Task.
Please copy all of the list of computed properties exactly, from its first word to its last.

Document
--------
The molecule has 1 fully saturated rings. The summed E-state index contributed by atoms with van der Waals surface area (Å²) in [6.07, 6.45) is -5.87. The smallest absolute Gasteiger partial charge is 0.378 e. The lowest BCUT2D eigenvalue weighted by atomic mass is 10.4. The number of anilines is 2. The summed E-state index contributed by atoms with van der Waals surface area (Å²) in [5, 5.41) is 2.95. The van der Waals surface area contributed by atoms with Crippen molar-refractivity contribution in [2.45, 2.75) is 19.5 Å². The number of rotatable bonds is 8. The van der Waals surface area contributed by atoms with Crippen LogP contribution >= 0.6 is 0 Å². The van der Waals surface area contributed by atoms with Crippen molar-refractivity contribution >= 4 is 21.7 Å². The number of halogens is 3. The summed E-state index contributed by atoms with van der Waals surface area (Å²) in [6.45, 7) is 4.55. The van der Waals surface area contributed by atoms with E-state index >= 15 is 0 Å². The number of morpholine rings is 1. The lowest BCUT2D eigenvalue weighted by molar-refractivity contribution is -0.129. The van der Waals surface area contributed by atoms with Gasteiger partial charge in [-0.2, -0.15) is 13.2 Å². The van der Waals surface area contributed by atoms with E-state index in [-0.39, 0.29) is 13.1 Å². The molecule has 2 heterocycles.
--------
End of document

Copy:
The molecule has 1 fully saturated rings. The summed E-state index contributed by atoms with van der Waals surface area (Å²) in [6.07, 6.45) is -5.87. The smallest absolute Gasteiger partial charge is 0.378 e. The lowest BCUT2D eigenvalue weighted by atomic mass is 10.4. The number of anilines is 2. The summed E-state index contributed by atoms with van der Waals surface area (Å²) in [5, 5.41) is 2.95. The van der Waals surface area contributed by atoms with Crippen molar-refractivity contribution in [2.45, 2.75) is 19.5 Å². The number of rotatable bonds is 8. The van der Waals surface area contributed by atoms with Crippen LogP contribution >= 0.6 is 0 Å². The van der Waals surface area contributed by atoms with Crippen molar-refractivity contribution >= 4 is 21.7 Å². The number of halogens is 3. The summed E-state index contributed by atoms with van der Waals surface area (Å²) in [6.45, 7) is 4.55. The van der Waals surface area contributed by atoms with E-state index >= 15 is 0 Å². The number of morpholine rings is 1. The lowest BCUT2D eigenvalue weighted by molar-refractivity contribution is -0.129. The van der Waals surface area contributed by atoms with Gasteiger partial charge in [-0.2, -0.15) is 13.2 Å². The van der Waals surface area contributed by atoms with E-state index in [-0.39, 0.29) is 13.1 Å². The molecule has 2 heterocycles.